Whatever the explanation, as the Omicron wave ripples out from NYC to the rest of the country, the hospital crisis nationally is growing more dire. Michael “Dr. Doom” Osterholm warned us a few weeks ago, dramatically, that everyday life in the U.S. would be difficult to sustain this month as half the country catches the new variant and calls in sick to work. That dire predication is starting to bear out on the ground, with police, fire departments, EMTs, hospitals, and other basic services struggling to cope with staffing shortages. No one has it worse than emergency rooms, where doctors and nurses somehow have to manage surging patient loads amid illness in their ranks and bone-deep burnout after two years of the pandemic. The numbers are turning scary, writes Ed Yong:

In this surge, COVID-19 hospitalizations rose slowly at first, from about 40,000 nationally in early November to 65,000 on Christmas. But with the super-transmissible Delta variant joined by the even-more-transmissible Omicron, the hospitalization count has shot up to 110,000 in the two weeks since then. “The volume of people presenting to our emergency rooms is unlike anything I’ve ever seen before,” Kit Delgado, an emergency physician in Pennsylvania, told me. Health-care workers in 11 different states echoed what he said: Already, this surge is pushing their hospitals to the edge. And this is just the beginning. Hospitalizations always lag behind cases by about two weeks, so we’re only starting to see the effects of daily case counts that have tripled in the past 14 days (and are almost certainly underestimates). By the end of the month, according to the CDC’s forecasts, COVID will be sending at least 24,700 and up to 53,700 Americans to the hospital every single day.

“In the last two years, I’ve never known as many colleagues who have COVID as I do now,” Amanda Bettencourt, the president-elect of the American Association of Critical-Care Nurses, told me. “The staffing crisis is the worst it has been through the pandemic.” This is why any comparisons between past and present hospitalization numbers are misleading: January 2021’s numbers would crush January 2022’s system because the workforce has been so diminished. Some institutions are now being overwhelmed by a fraction of their earlier patient loads. “I hope no one you know or love gets COVID or needs an emergency room right now, because there’s no room,” Janelle Thomas, an ICU nurse in Maryland, told me.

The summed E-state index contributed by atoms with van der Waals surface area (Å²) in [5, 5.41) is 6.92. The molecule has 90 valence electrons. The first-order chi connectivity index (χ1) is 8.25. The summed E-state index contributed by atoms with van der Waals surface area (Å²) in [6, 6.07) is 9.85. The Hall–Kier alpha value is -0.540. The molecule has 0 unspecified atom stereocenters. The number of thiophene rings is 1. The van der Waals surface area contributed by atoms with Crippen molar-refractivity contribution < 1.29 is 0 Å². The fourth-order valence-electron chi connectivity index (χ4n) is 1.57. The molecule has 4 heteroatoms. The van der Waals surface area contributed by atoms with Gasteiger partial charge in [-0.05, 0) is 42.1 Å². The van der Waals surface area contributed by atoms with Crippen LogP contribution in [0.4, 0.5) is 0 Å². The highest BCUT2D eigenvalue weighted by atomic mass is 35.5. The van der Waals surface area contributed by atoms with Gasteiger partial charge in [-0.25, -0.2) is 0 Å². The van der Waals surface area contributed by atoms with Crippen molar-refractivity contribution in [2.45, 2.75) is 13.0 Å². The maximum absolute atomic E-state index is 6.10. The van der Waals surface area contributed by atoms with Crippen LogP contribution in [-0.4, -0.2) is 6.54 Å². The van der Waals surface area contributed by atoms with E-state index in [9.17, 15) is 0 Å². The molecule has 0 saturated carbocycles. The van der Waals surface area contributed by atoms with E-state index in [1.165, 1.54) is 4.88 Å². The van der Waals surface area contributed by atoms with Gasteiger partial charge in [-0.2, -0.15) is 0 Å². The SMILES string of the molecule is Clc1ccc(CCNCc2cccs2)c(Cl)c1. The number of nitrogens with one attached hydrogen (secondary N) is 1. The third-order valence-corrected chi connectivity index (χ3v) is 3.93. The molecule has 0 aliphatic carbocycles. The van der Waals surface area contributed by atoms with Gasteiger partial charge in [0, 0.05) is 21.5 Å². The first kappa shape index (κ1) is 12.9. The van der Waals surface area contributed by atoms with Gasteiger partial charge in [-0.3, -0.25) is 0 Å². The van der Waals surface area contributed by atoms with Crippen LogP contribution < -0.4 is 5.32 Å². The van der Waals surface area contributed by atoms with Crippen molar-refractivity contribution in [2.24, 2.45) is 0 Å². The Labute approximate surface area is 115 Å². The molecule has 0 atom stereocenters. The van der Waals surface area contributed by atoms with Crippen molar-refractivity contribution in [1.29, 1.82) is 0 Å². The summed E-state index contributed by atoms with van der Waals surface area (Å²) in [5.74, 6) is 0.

According to the New York Times’s tracker, hospitalizations yesterday were the third-highest of the entire pandemic. At the right we’re going, we might blow past the record this week:

Right, granted, some large percentage of those hospitalizations is “incidental.” In NYC last week, more than half of those who tested positive in hospitals were admitted for other reasons. But the “incidental” category also includes people who need emergency care for an underlying health problem that’s been exacerbated by their COVID infection; those patients aren’t going to be bandaged up and sent on their way in an hour, which means further strain for hospitals. Other “incidental” cases include people who were negative when they got to the hospital and then caught COVID on the premises, requiring extra care. That adds to the load too. If Yong’s math is right about the spectacular rate at which hospitalizations might rise this month as Omicron spreads from big cities into rural communities, we may see more admissions for COVID than ever before during the pandemic even if we subtract the “incidental” admissions. This has always been the risk from a hyper-transmissible strain like the new variant, that it would infect such a tremendously huge number of people that it would end up sending more to the ER than Delta even though it’s innately “milder” than Delta is.

There are plenty of vulnerable people still out there too:


I’ll leave you with this look at death rates in Omicron hot spots. Fewer are dying now than were dying last winter, but it’s possible NYC and other cities will 50-75 percent of peak daily deaths from January 2021 before this is over. “Milder” is a relative term.

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Salena Zito 12:00 AM | February 27, 2024